Who doesn’t dream of food at one time or another? Or have cravings, longings, even obsessions? As we become older, the more the mind seems to focus on the foods of our childhood. Readers will be familiar with many of the flavours of my Guyanese past and the memories they bring back for me. In fact, I’m thrilled to see that many of you have also come to like them!
Most of my family and friends settled outside the country and I recently linked up with a delightful group of people who share my sugar plantation past. We now live on every continent the world boasts and have ended up in various professional fields. There are large age differences and some of us have never actually met, but our unique childhood has forged a very strong bond. As well as catching up with my old playmates and partners in crime, I have formed a heart-warming rapport with many others. We chat about ‘small days’ and our conversations are hilarious, partly because we all seem to have spontaneously reverted to half-forgotten colloquial Guyanese speech, and type a mixture of standard English peppered with local slang in our comments to each other. To be perfectly clear: it’s just us. No spouses and no children. When I joined the group, I felt like I had found a couple of busloads of cousins all at once. It’s just us cousins having a wonderful time together.
But let me tell you how I was invited into the gang. My old pal P. said in her usual airy way ‘You will enjoy it. We talk about dal puri all the time.’ And she promptly launched me as the answer to everyone’s dal puri-making problems. At first I thought she was joking. Now, I see that she was being completely truthful. Dal puri is a near-obsession, especially with the boys. I use the term loosely, as some of the boys have already retired from active work. Even threads about completely different topics net a few dal puri comments. Ideas for serious development of this favourite theme are coming in thick and fast: You-tube video, a separate appreciation society, Skype tutorials and more.
So what is this wonderful delicacy known as dal puri? I gave a recipe for it in Warm Bread and Honey Cake and this is how I described it: ‘Dal puri is another member of the paratha family and this is the roti that Caribbean Indians make when they want to lend a festive air to an occasion.’ I also warned: ‘It is one of the more challenging flatbreads to make.’ The ‘dal’ in the name refers to yellow split peas, which have to be cooked to just the right texture before being ground and seasoned and then used to stuff the dough. The entire thing is then carefully rolled out to a thin, neat circle (ideally without tearing the casing) and is then cooked on a tawa or griddle and eaten with curry.
Not many of them have Indo-Guyanese roots like I do, with the battalion of dal puri-making relatives that comes with it. They are largely from expat families (although generations long in some cases) and their dal puris were made by cooks, neighbours and friends. They probably remember, as I do, the Sunday cricket matches on sun-scorched green-brown pitches flanked by flame trees with white-painted trunks that echoed the sparkling whites of the players. The high point of the day was the huge and noisy lunch afterwards, with mutton curry and dal puri for everyone on the plantation. They certainly remember something that feeds their craving and they continue to dream of dal puri. It’s not just food for the stomach, but food for the heart and soul.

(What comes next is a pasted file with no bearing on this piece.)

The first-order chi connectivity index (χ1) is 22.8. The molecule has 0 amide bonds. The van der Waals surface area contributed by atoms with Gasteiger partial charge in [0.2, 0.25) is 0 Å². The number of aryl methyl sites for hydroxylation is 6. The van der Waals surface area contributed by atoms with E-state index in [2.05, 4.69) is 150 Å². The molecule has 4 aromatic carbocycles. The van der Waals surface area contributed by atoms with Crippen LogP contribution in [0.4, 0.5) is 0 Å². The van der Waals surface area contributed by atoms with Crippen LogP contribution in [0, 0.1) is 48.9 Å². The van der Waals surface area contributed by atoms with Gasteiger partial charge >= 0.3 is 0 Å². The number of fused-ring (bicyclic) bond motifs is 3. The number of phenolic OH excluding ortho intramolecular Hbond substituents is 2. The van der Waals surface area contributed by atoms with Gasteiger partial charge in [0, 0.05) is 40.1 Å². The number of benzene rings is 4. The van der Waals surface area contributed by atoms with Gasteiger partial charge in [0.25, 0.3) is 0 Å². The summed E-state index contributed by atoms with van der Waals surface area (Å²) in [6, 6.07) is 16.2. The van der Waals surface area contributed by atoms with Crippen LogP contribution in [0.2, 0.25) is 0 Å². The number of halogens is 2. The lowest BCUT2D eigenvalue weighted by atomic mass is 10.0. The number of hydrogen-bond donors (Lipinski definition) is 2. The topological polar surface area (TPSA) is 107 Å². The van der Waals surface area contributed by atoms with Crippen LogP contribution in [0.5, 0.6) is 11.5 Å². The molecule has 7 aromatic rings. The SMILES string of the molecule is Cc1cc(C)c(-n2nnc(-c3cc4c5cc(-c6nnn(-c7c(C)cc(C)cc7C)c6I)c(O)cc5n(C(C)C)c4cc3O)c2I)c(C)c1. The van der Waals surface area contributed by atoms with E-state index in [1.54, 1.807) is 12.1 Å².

The craving has led to a series of reactions, again mainly among the chaps. The main one is dal puri-hoarding followed by strict rationing. They travel the world (and indeed the Seven Seas) chasing down West Indian roti-shops. They take generous sample tastings before deciding how many to hoard and how to dole it out. They adamantly refuse to share with those who have no dal puri past; that’s just plain wasteful. The finer points are discussed, such as the ecstatic enjoyment of the shower of split pea fragments that rains over the plate when the dal puri is torn for eating. (This happens to be my pet hate.) Some of the more adventurous (or desperate) ones have tried recreating them, with varying degrees of success. One of them, however deserves a medal. He has got the filling – the hard part – down to a scientific formula. It doesn’t matter that it costs him almost an entire day to go through all the stages; it’s worth it!
In a mellow mood, I provided them with my simpler recipe and encouraged them to start practicing. However, they feel they would benefit from a hands-on workshop ‘for fine tuning’. Who am I to disagree? I believe that plans are already being made for removing camper vans from Spanish garages and, for all I know, cars are being readied in France, Poland and the UK. I can already see myself making up lots of extra beds and buying large stocks of flour and split peas, but I’ll wait a while, as the venue seems to be getting more and more elastic and shifts from country to country, and even to different continents. The number of would-be participants is growing too. Everybody seems to be looking for dal puri.
If you’d like to recreate a warm and sunny atmosphere in your own kitchen, try my quick and simple recipe for seasoned roti wrappers. It’s not dal puri, but it is still very tasty. Eat with curry or with grilled meats, as you like. You’ll find dal puri and many more roti recipes in Warm Bread and Honey Cake and some additional ones in Wrapped.